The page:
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Multilaminar networks of cortical neurons integrate common inputs from sensory thalamus

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Neurons in the thalamorecipient layers of sensory cortices integrate thalamic and recurrent cortical input. Cortical neurons form fine-scale, functionally cotuned networks, but whether interconnected cortical neurons within a column process common thalamocortical inputs is unknown. We tested how local and thalamocortical connectivity relate to each other by analyzing cofluctuations of evoked responses in cortical neurons after photostimulation of thalamocortical axons. We found that connected pairs of pyramidal neurons in layer (L) 4 of mouse visual cortex share more inputs from the dorsal lateral geniculate nucleus than nonconnected pairs. Vertically aligned connected pairs of L4 and L2/3 neurons were also preferentially contacted by the same thalamocortical axons. Our results provide a circuit mechanism for the observed amplification of sensory responses by L4 circuits. They also show that sensory information is concurrently processed in L4 and L2/3 by columnar networks of interconnected neurons contacted by the same thalamocortical axons.

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Figure 1: dLGN→V1 inputs strongly innervate L4 and deep L2/3 pyramidal neurons.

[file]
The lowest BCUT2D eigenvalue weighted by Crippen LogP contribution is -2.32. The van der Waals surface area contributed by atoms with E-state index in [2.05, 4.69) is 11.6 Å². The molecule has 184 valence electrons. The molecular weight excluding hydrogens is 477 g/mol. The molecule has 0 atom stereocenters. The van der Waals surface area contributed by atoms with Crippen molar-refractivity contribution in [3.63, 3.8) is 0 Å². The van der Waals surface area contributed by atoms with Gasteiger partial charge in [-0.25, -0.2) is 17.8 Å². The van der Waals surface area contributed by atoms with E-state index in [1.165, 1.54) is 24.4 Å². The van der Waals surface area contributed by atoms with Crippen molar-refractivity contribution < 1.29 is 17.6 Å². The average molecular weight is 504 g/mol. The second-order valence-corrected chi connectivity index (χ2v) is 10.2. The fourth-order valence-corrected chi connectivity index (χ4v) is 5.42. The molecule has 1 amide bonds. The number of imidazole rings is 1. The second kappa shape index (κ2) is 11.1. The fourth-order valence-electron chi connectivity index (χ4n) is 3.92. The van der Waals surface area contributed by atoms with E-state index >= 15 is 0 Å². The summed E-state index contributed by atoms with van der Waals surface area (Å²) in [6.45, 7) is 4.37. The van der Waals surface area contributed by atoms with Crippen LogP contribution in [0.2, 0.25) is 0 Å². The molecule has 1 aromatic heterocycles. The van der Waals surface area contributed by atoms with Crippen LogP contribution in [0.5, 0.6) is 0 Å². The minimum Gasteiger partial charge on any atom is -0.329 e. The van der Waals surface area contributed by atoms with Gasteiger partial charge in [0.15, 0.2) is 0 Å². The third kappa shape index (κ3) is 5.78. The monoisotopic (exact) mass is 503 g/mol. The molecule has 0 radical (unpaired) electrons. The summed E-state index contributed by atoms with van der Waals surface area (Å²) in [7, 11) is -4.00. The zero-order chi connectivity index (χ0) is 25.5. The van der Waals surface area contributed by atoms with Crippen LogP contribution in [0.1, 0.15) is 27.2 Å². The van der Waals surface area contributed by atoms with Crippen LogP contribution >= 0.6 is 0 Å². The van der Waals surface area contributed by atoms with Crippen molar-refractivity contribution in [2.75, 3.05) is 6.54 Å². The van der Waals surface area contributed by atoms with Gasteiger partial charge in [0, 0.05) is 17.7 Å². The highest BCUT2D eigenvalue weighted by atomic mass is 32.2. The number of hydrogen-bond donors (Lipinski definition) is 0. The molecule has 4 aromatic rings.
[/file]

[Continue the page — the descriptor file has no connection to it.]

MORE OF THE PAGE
Figure 2: Method for assessing how local and long-range connectivity relate to each other.
Figure 3: Simulations of how cofluctuations depend on the number of recruited inputs and the fraction of shared axons.
Figure 4: Interconnected neurons in L4 receive common dLGN inputs.
Figure 5: dLGN axons preferentially innervate L4→L2/3 connected pairs.

Change history

  • 12 July 2016

    In the version of this article initially published online, the abstract referred to connected pairs of L4 and L2 and 3 (L2/3) neurons. It should have read L4 and L2/3 neurons. The error has been corrected for the print, PDF and HTML versions of this article.


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We thank G. Shepherd, S. Peron, B. Atallah, H. Young, M. Fridman, A. Renart, S. Druckmann, T. Marques and C. Machens for comments on the manuscript. This work was supported by fellowships from Fundação para a Ciência e a Tecnologia to N.A.M. and J.B., a Marie Curie (PCIG12-GA-2012-334353) grant and a Human Frontier Science Program grant to L.P. and by the Champalimaud Foundation.

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Authors and Affiliations



N.A.M. and L.P. designed the study. L.P. built the experimental setup. N.A.M. performed the experiments. J.B. developed the model. N.A.M. and L.P. analyzed the data. N.A.M and L.P. wrote the manuscript with input from J.B.